• The National Ganga Council is formed under the Environment (Protection) Act (EPA), 1986.The council consists of chief ministers from five states along the Ganga — Uttar Pradesh, West Bengal, Uttarakhand, Bihar and Jharkhand along with nine Union ministers and NITI Aayog vice-chairman.
  • The central objective of the council is to work on the “protection, prevention, control and abatement of environmental pollution in River Ganga and its rejuvenation to its natural and pristine condition and to ensure continuous adequate flow of water”.
  • The council is supposed to meet every year, but since its inception in 2016, no meeting has taken place.National Mission for Clean Ganga (NMCG) acts as an implementation arm of the National Ganga Council.
  • NMCG which was established in the year 2011 as a registered society has a two-tier management structure and comprises of Governing Council and Executive Committee.

About Gangetic Dolphin:

  • According to the World Wildlife Fund (WWF),the Gangetic river dolphins were officially discovered in 1801 and are one of the oldest creatures in the world along with some species of turtles, crocodiles and sharks.
  • The Ganges river dolphin is found in parts of the Ganges-Meghna-Brahmaputra and Karnaphuli-Sangu river systems in India, Nepal, and Bangladesh.
  • The Gangetic river dolphin is India’s National Aquatic Animal and is popularly known as ‘Susu’.The Gangetic river dolphins can only live in freshwater, are blind and catch their prey in a unique manner, using ultrasonic sound waves.
  • These dolphins prefer deep waters and, as per WWF, they are distributed across seven states in India: Assam, Uttar Pradesh, Madhya Pradesh, Rajasthan, Bihar, Jharkhand and West Bengal.It is among the four freshwater dolphins in the world- the other Three are:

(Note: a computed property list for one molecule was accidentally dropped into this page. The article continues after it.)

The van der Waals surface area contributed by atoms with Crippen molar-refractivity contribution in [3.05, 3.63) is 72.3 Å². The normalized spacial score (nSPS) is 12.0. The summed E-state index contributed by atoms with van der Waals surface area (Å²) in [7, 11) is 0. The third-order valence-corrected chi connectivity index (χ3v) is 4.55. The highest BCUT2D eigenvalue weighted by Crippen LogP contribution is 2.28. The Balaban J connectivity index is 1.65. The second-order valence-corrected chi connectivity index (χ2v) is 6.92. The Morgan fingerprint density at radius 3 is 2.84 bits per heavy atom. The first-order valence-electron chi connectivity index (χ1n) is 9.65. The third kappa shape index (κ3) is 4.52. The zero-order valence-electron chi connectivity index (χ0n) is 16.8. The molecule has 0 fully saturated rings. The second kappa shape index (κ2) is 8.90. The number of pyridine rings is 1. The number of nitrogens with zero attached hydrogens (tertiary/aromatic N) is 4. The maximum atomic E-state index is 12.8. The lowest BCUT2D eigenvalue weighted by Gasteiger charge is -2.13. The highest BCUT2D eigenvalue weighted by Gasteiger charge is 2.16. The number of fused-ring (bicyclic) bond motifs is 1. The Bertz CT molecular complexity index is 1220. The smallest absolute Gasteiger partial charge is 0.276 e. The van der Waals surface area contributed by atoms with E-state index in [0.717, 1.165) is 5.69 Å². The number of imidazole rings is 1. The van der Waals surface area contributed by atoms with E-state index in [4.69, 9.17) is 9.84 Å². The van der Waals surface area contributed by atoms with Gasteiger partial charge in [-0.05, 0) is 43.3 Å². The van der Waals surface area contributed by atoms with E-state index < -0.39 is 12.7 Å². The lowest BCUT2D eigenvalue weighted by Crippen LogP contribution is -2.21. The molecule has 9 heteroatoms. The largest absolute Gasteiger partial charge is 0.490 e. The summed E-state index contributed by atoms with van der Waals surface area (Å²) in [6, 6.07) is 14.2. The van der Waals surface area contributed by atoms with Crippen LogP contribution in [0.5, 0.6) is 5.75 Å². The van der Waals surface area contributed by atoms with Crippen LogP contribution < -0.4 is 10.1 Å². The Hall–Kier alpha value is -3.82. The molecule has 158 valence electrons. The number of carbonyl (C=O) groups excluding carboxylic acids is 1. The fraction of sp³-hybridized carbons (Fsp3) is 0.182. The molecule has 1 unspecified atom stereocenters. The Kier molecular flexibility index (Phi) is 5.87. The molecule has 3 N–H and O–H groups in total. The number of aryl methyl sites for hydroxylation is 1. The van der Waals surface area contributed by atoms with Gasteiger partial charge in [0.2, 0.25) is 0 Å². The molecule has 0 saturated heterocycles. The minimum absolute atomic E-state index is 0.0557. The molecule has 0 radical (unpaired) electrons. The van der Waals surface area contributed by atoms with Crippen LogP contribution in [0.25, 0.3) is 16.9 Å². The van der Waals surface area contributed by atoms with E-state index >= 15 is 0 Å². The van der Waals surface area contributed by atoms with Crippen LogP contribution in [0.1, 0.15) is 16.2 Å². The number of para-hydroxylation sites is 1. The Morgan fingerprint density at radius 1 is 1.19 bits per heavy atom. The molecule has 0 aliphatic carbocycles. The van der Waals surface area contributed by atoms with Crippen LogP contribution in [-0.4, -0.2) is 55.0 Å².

1. 1. The ‘Baiji’ now likely extinct from the Yangtze River in China,
  2. 2. The ‘Bhulan’ of the Indus in Pakistan, and
  3. 3. The ‘Boto’ of the Amazon River in Latin America.
  4. 4. These four species live only in rivers and lakes.
  • Its presence indicates the health of the riverine ecosystem.

Protection Status:

  • Some of the efforts made to preserve and increase the numbers of these dolphins include the setting up of the Conservation Action Plan for the Gangetic Dolphin (2010-2020).
  • Conservation Action Plan for the Gangetic Dolphin (2010-2020) has identified threats to Gangetic dolphins and impact of river traffic, irrigation canals and depletion of prey-base on dolphin populations.
  • They are placed under “endangered”category by the International Union for Conservation of Nature (IUCN).
  • It is listed on CITES Appendix-I and are classified under Schedule 1, Wildlife (Protection) Act, 1972 providing absolute protection and offences under these are prescribed the highest penalties.
  • Vikramshila Gangetic Dolphin Sanctuary (VGDS)in Bihar’s Bhagalpur district is India’s only sanctuary for its National Aquatic Animal.
  • They are also one among the 21 species identified under the centrally sponsored scheme, “Development of Wildlife Habitat”.

Threats to Gangetic Dolphin:

  • Pollution:It faces a number of threats such as dumping of single-use plastics in water bodies, industrial pollution, and fishing.
  • Restrictive Flow of Water:The increase in the number of barrages and dams is also affecting their growth as such structures impede the flow of water.
  • Poaching:Dolphins are also poached for their flesh, fat, and oil, which are used as a prey to catch fish, as an ointment and as a supposed aphrodisiac.
  • Shipping & Dredging: It is also called a blind dolphin because it doesn’t have an eye lens and uses echolocation to navigate and hunt.
  • Like bats, they produce high-frequency sounds which help them to detect objects when the sound waves bounce off them.
  • Due to their dependence on echolocation, the Gangetic dolphins also suffer from the noise pollution created by large ship propellers, and by dredging.

What does the Statistics say?

  • According to the Ministry of Environment, Forest and Climate Change, at last count, the rivers of Assam and Uttar Pradesh had 962 and 1,275 Gangetic dolphins, respectively.
  • In Assam, the latest available data is for the period between January and March 2018, while the latest available data for UP is for the period between 2012 and 2015.